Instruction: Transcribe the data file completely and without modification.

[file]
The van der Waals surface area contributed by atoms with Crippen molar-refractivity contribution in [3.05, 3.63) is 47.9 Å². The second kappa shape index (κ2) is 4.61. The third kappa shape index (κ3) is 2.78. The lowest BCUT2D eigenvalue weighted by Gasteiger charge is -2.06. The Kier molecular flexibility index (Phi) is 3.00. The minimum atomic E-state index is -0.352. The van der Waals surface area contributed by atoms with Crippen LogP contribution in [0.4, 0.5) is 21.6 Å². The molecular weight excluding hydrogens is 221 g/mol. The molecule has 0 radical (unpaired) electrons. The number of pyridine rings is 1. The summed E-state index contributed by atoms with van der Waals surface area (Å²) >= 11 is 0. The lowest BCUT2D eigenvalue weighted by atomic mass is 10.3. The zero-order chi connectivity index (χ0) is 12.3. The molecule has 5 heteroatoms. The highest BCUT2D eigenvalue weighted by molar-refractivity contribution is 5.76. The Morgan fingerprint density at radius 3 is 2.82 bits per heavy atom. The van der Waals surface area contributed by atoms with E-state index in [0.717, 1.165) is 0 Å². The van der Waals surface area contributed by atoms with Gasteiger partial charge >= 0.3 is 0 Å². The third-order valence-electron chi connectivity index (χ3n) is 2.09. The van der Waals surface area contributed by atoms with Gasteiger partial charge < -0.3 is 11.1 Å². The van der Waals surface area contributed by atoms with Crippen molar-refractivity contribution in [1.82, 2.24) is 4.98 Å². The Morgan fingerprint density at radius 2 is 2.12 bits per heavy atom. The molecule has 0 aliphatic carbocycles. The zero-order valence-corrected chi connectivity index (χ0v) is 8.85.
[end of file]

The van der Waals surface area contributed by atoms with Crippen molar-refractivity contribution in [3.05, 3.63) is 47.9 Å². The second kappa shape index (κ2) is 4.61. The third kappa shape index (κ3) is 2.78. The lowest BCUT2D eigenvalue weighted by Gasteiger charge is -2.06. The Kier molecular flexibility index (Phi) is 3.00. The minimum atomic E-state index is -0.352. The van der Waals surface area contributed by atoms with Crippen LogP contribution in [0.4, 0.5) is 21.6 Å². The molecular weight excluding hydrogens is 221 g/mol. The molecule has 0 radical (unpaired) electrons. The number of pyridine rings is 1. The summed E-state index contributed by atoms with van der Waals surface area (Å²) >= 11 is 0. The lowest BCUT2D eigenvalue weighted by atomic mass is 10.3. The zero-order chi connectivity index (χ0) is 12.3. The molecule has 5 heteroatoms. The highest BCUT2D eigenvalue weighted by molar-refractivity contribution is 5.76. The Morgan fingerprint density at radius 3 is 2.82 bits per heavy atom. The van der Waals surface area contributed by atoms with E-state index in [0.717, 1.165) is 0 Å². The van der Waals surface area contributed by atoms with Gasteiger partial charge >= 0.3 is 0 Å². The third-order valence-electron chi connectivity index (χ3n) is 2.09. The van der Waals surface area contributed by atoms with Gasteiger partial charge < -0.3 is 11.1 Å². The van der Waals surface area contributed by atoms with Crippen molar-refractivity contribution in [1.82, 2.24) is 4.98 Å². The Morgan fingerprint density at radius 2 is 2.12 bits per heavy atom. The molecule has 0 aliphatic carbocycles. The zero-order valence-corrected chi connectivity index (χ0v) is 8.85.